3.3. Univariable and Multivariable Analyses of OS
The 1-, 3-, and 5-year OS rates for VYBC were 98.8%, 90.7%, and 81.6%, respectively. The median OS was not reached. According to the univariate analysis, tumor size, lymph node metastasis, vascular tumor thrombus, and PR status were significant factors of OS () (Table 2). Patients with large diameter tumors, higher stage of lymph node metastasis, lymphovascular invasion, and PR-negative status had a higher risk of breast cancer-specific mortality (). The results of the Cox multivariate analysis showed that diagnosis delay, lymphovascular invasion, PR status, and radiotherapy were significant prognostic factors for OS () (Table 4; Figure 2). Age at menarche, pregnancy, abortion, PABC, breast or ovarian cancer family history, tumor size, lymph node stage, ER and HER2 status, surgical methods, lymph node surgical methods, and histological subtypes were not associated with OS in VYBC ().
3.4. Mastectomy versus BCS Combined with Radiotherapy
According to the univariate analysis for iDFS, patients who underwent BCS had worse survival than those who underwent mastectomy. However, most patients who underwent BCS (87/97, 89.7%) received radiotherapy. In Cox multivariate analysis for iDFS and OS, the radiotherapy group had a better prognosis than the nonradiotherapy group. We further analyzed the effects of mastectomy and BCS combined with radiotherapy on the prognosis of young breast cancer patients and found no differences in iDFS and OS between mastectomy and BCS combined with radiotherapy (iDFS: χ2 = 0.678, ; OS: χ2 = 0.165, ) (Figure 3).
The incidence of VYBC is low, and only few studies have explored the prognostic factors for VYBC. Young breast cancer has aggressive clinicopathological characteristics and a worse prognosis . The results of this study showed that a greater proportion of young breast cancer patients had ER- and PR-negative status, TNBC status, lymphovascular invasion, lymph node positive status, and more advanced stages. Studies have confirmed that lymph node metastasis and diagnostic delay of >3 months are prognostic factors for breast cancer among females ≤25 years old [5, 13]. By adjusting for confounding factors, our study identified that VYBC patients with lymph node metastasis and diagnostic delay of ≥6 months had a worse prognosis, which is consistent with the results of previous studies. Furthermore, lymphovascular invasion, PR status, radiotherapy, and surgical methods were associated with VYBC prognosis. These results have not yet been reported in previous studies because of the unavailability of a large number of patients. Therefore, adjuvant therapy for VYBC patients with one or more risk factors should be strengthened.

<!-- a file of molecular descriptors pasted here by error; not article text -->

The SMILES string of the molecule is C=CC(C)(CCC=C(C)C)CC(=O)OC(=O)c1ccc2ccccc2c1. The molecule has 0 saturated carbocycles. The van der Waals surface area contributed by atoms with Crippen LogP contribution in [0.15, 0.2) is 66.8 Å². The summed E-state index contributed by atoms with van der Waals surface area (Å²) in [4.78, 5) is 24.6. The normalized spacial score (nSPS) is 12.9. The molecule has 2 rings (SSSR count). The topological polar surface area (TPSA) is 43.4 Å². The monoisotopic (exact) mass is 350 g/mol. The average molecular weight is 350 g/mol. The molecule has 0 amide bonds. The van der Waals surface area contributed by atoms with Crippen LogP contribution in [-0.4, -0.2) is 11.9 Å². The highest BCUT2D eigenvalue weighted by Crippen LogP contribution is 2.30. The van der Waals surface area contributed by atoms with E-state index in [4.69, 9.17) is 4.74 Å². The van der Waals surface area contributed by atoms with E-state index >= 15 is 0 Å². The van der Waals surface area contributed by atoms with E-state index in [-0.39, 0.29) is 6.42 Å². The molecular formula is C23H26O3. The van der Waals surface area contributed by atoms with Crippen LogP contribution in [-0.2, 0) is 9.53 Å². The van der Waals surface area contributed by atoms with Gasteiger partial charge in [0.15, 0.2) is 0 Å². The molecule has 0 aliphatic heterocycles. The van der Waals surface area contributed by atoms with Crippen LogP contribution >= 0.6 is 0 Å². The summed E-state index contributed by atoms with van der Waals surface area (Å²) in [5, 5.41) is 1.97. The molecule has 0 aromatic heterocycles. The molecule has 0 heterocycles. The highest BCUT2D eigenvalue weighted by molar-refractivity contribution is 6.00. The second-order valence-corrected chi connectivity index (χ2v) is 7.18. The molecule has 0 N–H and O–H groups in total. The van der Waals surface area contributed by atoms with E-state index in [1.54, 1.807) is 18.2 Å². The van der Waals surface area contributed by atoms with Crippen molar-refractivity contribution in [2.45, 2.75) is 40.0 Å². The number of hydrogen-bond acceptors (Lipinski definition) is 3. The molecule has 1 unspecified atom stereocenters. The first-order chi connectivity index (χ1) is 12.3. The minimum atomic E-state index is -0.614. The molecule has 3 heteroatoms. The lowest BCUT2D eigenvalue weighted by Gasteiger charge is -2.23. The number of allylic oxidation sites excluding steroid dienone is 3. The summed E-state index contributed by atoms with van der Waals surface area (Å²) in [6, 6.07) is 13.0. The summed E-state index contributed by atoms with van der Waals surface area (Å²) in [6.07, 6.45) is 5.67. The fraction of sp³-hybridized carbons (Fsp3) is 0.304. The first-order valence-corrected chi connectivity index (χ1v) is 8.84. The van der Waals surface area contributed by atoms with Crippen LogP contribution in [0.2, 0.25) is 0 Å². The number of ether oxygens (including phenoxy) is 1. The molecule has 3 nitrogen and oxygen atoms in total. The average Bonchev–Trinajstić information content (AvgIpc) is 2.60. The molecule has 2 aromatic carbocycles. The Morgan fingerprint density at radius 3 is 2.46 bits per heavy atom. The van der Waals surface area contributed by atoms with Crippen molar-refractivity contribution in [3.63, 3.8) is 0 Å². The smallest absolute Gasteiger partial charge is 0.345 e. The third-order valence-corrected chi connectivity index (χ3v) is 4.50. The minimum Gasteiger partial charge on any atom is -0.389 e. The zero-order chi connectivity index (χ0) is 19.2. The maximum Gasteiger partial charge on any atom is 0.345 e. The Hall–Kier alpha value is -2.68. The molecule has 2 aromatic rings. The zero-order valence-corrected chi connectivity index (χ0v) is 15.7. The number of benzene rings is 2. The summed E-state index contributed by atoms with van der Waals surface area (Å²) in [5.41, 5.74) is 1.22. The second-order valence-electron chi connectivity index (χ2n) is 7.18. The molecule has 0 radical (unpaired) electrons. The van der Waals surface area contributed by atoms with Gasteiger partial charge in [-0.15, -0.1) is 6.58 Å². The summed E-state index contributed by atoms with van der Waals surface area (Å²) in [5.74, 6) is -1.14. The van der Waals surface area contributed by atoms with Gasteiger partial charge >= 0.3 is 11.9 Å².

Asian females have a higher proportion of dense breast tissue than Western females, and young Chinese females usually have denser and smaller-sized breasts . Dense breast tissue reduces the sensitivity of mammography and ultrasound to the mass; hence, small breast lumps are easily overlooked, and the time to diagnosis and treatment often become delayed in young breast cancer. In our study, nearly half of all patients experienced a diagnosis delay of ≥6 months, which was associated with worse iDFS and OS. PABC patients often had a significantly higher risk of death than non-PABC patients . In our study, 25 of 174 young breast cancer patients were diagnosed with PABC, but there were no differences between PABC and non-PABC patients concerning iDFS and OS. Furthermore, pregnancy and abortion were not associated with the prognosis of young breast cancer patients. It is noteworthy that most young breast cancer patients were unmarried and childless. A meta-analysis revealed that females who received systemic therapy after surgery had a 14% chance of falling pregnant (overall pooled estimate), but the pregnancy rate was 3% . According to the ESO-ESMO 4th International Consensus Guidelines for Breast Cancer in Young Women, young breast cancer patients requiring fertility interventions should receive fertility preservation strategies as soon as possible . A large number of retrospective studies have confirmed that pregnancy has no adverse effect on the prognosis of breast cancer .